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I really do not know where to place this question but since this is food related might as well post it here. I am currently making a web application regarding meal plans where the User will input his BMI, and from that I should be able to generate a meal plan for him/her. my question is, is knowing the persons age,bmi and allergy enough to make him a weekly meal plan?

also how would I create plans for a specific with his given info? what are the things I should do or consider?

links of how to create a nutritious meal for person would be highly appreciated.

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closed as off topic by Jefromi, ElendilTheTall, Mien, KatieK, TFD Oct 16 '12 at 21:15

Questions on Seasoned Advice are expected to relate to cooking within the scope defined by the community. Consider editing the question or leaving comments for improvement if you believe the question can be reworded to fit within the scope. Read more about reopening questions here.If this question can be reworded to fit the rules in the help center, please edit the question.

Just FYI, there are several problems with BMI as a measurement: – Stefano Oct 16 '12 at 14:01
what are some needed info for creating meal plans? – user759630 Oct 16 '12 at 14:04
Amount they eat (calories?), dietary requirements (my wife needs a high iron diet for example), taste preferences, required prep time, preferred meals.... sounds complicated... – talon8 Oct 16 '12 at 14:40
you would be a lot better off having the person choose things they like from a list (on a website perhaps) and then your software could choose the amount of it they need, or could perhaps do some mix-and-match to ensure proper nutrients at each meal. Eg mac and cheese needs veggies with it for vitamin c, spaghetti bolognese does not. Quantities you could work out from calorie needs, let the person pick the food they like. – Kate Gregory Oct 16 '12 at 14:45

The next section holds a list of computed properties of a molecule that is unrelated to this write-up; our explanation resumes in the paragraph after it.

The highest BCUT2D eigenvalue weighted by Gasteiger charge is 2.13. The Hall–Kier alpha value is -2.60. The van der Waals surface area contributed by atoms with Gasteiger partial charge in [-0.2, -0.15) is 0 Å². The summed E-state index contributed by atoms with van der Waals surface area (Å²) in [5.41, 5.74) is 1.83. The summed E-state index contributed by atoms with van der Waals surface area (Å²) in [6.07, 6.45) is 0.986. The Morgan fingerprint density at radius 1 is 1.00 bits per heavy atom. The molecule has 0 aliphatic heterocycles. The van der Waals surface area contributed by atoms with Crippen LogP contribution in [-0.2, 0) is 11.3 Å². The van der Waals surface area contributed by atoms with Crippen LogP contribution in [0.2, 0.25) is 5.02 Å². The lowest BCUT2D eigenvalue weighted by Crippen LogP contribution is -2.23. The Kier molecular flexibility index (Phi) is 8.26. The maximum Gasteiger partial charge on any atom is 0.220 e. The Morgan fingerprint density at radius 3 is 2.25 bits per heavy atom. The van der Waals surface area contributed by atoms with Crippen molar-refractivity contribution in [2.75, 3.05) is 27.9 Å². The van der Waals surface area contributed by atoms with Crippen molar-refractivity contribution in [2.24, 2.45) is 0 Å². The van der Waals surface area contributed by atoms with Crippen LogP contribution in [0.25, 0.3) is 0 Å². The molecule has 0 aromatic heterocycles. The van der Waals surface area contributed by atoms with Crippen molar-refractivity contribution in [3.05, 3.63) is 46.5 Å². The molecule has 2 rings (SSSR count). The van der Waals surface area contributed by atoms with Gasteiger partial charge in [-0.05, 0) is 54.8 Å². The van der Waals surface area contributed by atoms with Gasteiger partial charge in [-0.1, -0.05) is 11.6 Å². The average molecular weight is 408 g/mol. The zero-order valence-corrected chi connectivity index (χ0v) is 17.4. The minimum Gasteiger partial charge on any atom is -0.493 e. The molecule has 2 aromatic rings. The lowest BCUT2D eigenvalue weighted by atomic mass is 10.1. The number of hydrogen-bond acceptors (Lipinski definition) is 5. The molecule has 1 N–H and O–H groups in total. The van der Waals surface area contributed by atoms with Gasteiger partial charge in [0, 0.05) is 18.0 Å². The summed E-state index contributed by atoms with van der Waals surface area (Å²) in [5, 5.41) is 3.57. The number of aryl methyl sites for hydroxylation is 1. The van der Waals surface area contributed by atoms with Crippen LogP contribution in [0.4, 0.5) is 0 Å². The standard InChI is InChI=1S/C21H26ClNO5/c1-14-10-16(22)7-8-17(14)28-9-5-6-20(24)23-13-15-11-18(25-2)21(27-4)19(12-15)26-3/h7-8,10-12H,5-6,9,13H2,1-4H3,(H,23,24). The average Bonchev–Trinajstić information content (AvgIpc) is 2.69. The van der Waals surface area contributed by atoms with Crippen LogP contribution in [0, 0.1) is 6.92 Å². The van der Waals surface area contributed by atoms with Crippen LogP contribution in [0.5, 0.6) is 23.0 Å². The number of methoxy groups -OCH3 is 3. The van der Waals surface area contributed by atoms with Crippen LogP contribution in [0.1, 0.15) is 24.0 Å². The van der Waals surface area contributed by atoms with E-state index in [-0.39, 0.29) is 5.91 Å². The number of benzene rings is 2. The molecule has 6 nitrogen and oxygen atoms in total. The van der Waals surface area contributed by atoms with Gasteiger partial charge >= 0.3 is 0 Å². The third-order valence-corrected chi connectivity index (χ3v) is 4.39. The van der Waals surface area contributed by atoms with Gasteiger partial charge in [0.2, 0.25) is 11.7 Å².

Welcome to the site! Unfortunately, I'm fairly sure this is off-topic, and I've voted to close. We don't do nutrition here (see the faq), and beyond that, the general question of "how to plan a meal" is very broad, so it's not very well suited to a single question. As the faq say, "Your questions should be reasonably scoped. If you can imagine an entire book that answers your question, you’re asking too much." (This is also a reason we close questions.) If you have more specific questions, please do post them – Jefromi Oct 16 '12 at 17:14
up vote 3 down vote accepted

I'm going to answer the first (and possibly third) part of your question:

is knowing the persons age,bmi and allergy enough to make him a weekly meal plan?

And to that I can quite easily say no, it isn't. Even if we were to take 'allery' to be all sort of food restrictions (eg, religious (Kosher, Halal), intolerances, vegan, etc.), and ignore the medical/nutritional issues, just some of the considerations that I can think of would be:

  • What sort of activities does this person do? A person who sits all day in an office is going to need a different caloric intake than a tradesman who's on their feet all day.

  • What are the person's skills? If you have a novice cook, you're not going to get them to cook complex things ... yet someone who loves to cook might be put off by things that are too simplistic. Even something as simple as dicing an onion ... someone unskilled with dull knives might take 10-20 min to do a bad job (from crying, etc.), then someone with with skill and good knives could get it done in under a minute.

  • What other resources are we dealing with? It could be appliances to work with (eg, not everyone has an oven, much less a food processor) ... or time, or money, etc.

  • What time of year is it, and where do they live? Not all places have access to fresh vegetables year round, and other places may not have access to canned or frozen. We tend to select 'lighter' foods and eat less when it's hot, and we may be more inclined to go with uncooked preparations, but cold meals aren't as desirable in the middle of winter.

  • What does the person like to eat? Someone who loves italian food might not like indian, and visa versa

And that's only scratching the surface.

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